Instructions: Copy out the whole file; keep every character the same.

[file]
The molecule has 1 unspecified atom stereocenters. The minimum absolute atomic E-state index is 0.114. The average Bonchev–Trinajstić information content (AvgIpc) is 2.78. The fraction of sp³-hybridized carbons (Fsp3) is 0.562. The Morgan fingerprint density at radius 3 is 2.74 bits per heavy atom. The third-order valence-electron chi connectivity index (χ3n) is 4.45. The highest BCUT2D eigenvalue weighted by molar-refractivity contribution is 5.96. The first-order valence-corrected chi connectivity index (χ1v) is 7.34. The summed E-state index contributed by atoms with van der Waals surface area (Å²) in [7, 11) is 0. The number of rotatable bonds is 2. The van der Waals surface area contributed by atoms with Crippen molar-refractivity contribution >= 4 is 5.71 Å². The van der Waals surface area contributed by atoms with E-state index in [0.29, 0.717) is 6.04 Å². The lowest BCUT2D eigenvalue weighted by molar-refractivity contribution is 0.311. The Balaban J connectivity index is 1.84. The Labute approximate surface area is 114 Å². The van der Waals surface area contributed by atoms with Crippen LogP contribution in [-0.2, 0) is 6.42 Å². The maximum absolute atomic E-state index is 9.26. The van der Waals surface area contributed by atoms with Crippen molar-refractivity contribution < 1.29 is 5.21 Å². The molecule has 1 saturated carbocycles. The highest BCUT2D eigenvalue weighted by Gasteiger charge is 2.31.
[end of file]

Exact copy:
The molecule has 1 unspecified atom stereocenters. The minimum absolute atomic E-state index is 0.114. The average Bonchev–Trinajstić information content (AvgIpc) is 2.78. The fraction of sp³-hybridized carbons (Fsp3) is 0.562. The Morgan fingerprint density at radius 3 is 2.74 bits per heavy atom. The third-order valence-electron chi connectivity index (χ3n) is 4.45. The highest BCUT2D eigenvalue weighted by molar-refractivity contribution is 5.96. The first-order valence-corrected chi connectivity index (χ1v) is 7.34. The summed E-state index contributed by atoms with van der Waals surface area (Å²) in [7, 11) is 0. The number of rotatable bonds is 2. The van der Waals surface area contributed by atoms with Crippen molar-refractivity contribution >= 4 is 5.71 Å². The van der Waals surface area contributed by atoms with E-state index in [0.29, 0.717) is 6.04 Å². The lowest BCUT2D eigenvalue weighted by molar-refractivity contribution is 0.311. The Balaban J connectivity index is 1.84. The Labute approximate surface area is 114 Å². The van der Waals surface area contributed by atoms with Crippen LogP contribution in [-0.2, 0) is 6.42 Å². The maximum absolute atomic E-state index is 9.26. The van der Waals surface area contributed by atoms with Crippen molar-refractivity contribution < 1.29 is 5.21 Å². The molecule has 1 saturated carbocycles. The highest BCUT2D eigenvalue weighted by Gasteiger charge is 2.31.